PRESS DIGEST - British business - April 11
The Mail on Sunday
CENTRICA JOINS SHALE HUNT
Energy group Centrica (CNA.L) is to enter the shale gas business as it looks to double the size of Direct Energy, its North American operation, to a turnover of 12.2 billion pounds within five years. Centrica is expected either to enter a joint venture or to acquire a company with the capability to extract gas from North American shale rock sites. Centrica currently has five million U.S. customers and is looking to invest around 1.5 billion pounds in the region over the next few years. Direct Energy chief executive Chris Weston said last month: "We are interested in shale gas. It is a phenomenon."
NEW MORRISONS CHIEF SEEKS SIR KEN'S COUNSEL
Dalton Philips, the new chief executive of supermarket chain Morrisons (MRW.L), has arranged a series of store visits with former chairman and major shareholder Sir Ken Morrison. Philips is undertaking a two-month review of the chain and is also expected to meet other major shareholders. Morrison recently voiced his displeasure at the departure of Marc Bolland, who is to become chief executive at rival Marks & Spencer (MKS.L) having spent just four years at the helm of Morrisons.
JJB BOSS CALLS HALT TO ORDERS
The sportswear chain JJB JJB.L has surprised the sportswear industry by putting its stock orders on hold only two months before a period of expected high demand during the World Cup in June. The new chief executive Keith Jones is attempting to restructure the company after a difficult 2009, and has begun a review of its buying programme. A person familiar with the matter claims the move will not affect orders for the World Cup.
RUSSIANS DEMAND CREW GOLD SHAKE-UP
The power struggle between two investors in the British miner Crew Gold continues, with the Russian steel company Severstal (CHMF.MM) asking for a special meeting to hire new directors which it hopes will reduce what it considers the overbearing influence of the Canadian investment bank Endeavour Financial. Endeavour holds a 43.2 percent stake in the company and has appointed three members of the board. Although Severstal holds a smaller 26.6 percent stake, its call for a meeting is backed by other investors.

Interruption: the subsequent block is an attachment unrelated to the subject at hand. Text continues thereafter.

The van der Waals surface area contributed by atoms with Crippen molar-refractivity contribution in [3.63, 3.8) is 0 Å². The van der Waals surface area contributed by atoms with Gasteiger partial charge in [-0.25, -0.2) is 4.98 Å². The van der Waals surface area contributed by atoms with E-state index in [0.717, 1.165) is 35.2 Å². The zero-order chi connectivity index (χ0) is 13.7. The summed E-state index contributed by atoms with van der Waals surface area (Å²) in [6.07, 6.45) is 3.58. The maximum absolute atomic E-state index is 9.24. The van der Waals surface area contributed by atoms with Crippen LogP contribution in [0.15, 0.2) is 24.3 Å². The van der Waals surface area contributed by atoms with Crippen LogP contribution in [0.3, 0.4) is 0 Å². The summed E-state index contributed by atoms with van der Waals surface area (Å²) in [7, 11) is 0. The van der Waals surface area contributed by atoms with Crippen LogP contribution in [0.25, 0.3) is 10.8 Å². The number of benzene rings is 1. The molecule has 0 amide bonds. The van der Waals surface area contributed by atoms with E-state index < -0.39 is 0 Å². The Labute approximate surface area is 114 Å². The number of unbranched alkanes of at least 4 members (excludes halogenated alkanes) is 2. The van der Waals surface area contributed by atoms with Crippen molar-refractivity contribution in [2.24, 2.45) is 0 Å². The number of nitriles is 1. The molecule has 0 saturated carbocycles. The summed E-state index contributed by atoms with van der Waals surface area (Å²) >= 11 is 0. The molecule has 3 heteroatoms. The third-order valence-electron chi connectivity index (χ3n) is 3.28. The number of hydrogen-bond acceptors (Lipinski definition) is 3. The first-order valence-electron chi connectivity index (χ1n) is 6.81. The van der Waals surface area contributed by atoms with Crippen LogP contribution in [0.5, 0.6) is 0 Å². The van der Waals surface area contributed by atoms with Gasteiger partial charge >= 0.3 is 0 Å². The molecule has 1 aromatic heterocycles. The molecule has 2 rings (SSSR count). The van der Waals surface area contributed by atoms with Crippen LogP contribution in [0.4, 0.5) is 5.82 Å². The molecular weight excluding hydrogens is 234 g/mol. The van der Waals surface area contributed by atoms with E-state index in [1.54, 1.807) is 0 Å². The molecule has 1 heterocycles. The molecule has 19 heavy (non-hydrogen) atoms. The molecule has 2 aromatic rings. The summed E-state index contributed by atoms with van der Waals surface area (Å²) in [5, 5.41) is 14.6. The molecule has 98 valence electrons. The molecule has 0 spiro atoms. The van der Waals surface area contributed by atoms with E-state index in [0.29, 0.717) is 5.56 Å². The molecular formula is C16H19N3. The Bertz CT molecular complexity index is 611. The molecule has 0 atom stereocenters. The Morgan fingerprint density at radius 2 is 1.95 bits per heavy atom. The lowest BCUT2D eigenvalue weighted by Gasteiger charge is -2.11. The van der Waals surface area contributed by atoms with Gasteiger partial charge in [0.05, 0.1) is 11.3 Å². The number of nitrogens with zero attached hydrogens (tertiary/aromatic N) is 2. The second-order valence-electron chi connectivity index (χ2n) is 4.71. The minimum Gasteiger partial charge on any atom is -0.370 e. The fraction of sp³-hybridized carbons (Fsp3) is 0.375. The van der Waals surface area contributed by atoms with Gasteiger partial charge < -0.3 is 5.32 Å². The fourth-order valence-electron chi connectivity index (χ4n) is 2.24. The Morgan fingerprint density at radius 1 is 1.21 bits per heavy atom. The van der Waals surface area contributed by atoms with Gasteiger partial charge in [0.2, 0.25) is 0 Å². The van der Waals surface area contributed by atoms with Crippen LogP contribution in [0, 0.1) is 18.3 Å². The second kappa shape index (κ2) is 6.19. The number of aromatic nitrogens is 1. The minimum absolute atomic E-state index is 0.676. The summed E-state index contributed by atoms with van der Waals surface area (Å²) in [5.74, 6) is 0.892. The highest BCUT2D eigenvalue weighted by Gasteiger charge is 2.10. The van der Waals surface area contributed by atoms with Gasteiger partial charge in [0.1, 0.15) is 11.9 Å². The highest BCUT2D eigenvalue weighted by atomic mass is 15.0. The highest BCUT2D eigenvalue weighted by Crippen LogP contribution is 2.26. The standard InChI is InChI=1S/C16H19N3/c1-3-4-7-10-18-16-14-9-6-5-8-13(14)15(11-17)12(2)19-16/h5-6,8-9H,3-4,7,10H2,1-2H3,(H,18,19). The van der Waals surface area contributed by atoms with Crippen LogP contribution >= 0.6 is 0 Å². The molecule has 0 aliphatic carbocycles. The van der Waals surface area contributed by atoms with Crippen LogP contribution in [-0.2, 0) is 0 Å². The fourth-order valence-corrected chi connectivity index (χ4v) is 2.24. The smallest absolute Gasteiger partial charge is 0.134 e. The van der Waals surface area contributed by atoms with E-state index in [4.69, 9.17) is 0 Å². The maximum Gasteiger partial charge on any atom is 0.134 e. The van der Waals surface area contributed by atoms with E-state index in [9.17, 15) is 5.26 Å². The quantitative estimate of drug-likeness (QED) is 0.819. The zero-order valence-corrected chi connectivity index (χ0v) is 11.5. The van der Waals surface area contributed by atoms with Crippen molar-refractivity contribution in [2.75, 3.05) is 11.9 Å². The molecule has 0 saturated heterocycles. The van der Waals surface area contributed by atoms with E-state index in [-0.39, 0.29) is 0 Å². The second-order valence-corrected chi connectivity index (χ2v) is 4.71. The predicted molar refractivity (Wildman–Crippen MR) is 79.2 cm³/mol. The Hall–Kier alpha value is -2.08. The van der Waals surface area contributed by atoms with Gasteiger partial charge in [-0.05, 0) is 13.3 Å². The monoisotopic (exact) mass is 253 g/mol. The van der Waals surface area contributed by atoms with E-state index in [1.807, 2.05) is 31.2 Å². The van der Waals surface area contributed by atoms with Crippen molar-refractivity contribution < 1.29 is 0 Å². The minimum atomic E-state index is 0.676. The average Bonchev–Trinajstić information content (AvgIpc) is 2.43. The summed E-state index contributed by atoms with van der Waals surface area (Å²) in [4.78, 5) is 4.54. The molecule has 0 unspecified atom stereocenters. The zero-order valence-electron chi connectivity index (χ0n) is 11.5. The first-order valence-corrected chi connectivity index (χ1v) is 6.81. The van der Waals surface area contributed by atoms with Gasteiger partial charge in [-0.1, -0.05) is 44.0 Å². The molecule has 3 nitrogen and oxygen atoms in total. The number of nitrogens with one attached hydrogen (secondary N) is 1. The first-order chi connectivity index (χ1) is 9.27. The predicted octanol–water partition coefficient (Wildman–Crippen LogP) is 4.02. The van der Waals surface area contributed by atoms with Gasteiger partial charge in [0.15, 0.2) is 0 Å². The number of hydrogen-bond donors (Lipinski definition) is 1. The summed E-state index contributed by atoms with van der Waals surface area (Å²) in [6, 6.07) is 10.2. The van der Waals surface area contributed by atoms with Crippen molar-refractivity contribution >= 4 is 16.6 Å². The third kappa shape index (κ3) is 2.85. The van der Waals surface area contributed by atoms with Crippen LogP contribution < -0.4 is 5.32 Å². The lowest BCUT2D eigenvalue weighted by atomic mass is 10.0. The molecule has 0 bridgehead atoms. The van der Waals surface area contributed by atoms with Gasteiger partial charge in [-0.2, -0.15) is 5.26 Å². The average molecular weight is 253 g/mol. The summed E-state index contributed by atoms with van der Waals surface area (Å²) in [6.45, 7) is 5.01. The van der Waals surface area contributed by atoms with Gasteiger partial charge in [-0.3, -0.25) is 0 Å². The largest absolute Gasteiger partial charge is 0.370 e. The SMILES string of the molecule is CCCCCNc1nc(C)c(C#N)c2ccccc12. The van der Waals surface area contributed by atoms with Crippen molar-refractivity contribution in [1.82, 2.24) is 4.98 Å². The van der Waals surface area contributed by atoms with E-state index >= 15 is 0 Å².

BARCLAYS RESCUES LIVERPOOL
Barclays (BARC.L), sponsor of the Premier League, is working on an agreement to refinance Liverpool Football Club, oust the current owners and give the chairmanship to British Airways' BAY.L Martin Broughton. The bank's investment banking arm Barclays Capital has been appointed to find a buyer. Barclays will also replace Royal Bank of Scotland (RBS.L) and Wachovia as the club's main creditor, freeing it from its outstanding loans of 237 million pounds.
LLOYDS EYES BROKING DEBUT
Lloyds Banking Group (LLOY.L) is holding discreet talks with various stockbroking firms, including Numis Securities, Evolution EVG.L, and Execution Nobel on setting up a joint venture which would cement its presence in equity capital markets. A joint venture would allow Lloyds to make large profits through underwriting the equity market fundraisings of its clients. The state-backed bank's attempts to headhunt brokers in recent month have provoked accusations of anti-competitive behaviour from independent stockbrokers, so collaborating with a broker is now Lloyds' preferred option.
ITV LINES UP BIG HITTERS
The chief executive of ITV (ITV.L), Adam Crozier, is seeking out potential programme makers to head the broadcaster's production arm ITV Studios. The Channel 4 director of television Kevin Lygo and Talkback Thames chief executive Lorraine Heggessey have both emerged as possible candidates for the role. Crozier wants an incoming head of ITV Studios to produce popular new programmes that it can export.
Gem Diamonds (Buy)
The Sunday Telegraph
VODAFONE CONSULTS OVER U.S. MERGER
Vodafone (VOD.L) is to consult shareholders on the options for U.S. Verizon Wireless, Vodafone's joint venture with American partner Verizon Communications. Options under consideration include a merger between Vodafone and Verizon Communications, which would create a company worth more than 120 billion pounds. Verizon is thought to favour buying Vodafone's 45 percent stake in the joint venture, but heads of rival businesses believe that the merger is the most likely outcome. PROFIT WARNINGS AT LOWEST FOR DECADE BUT LIKELY TO RISE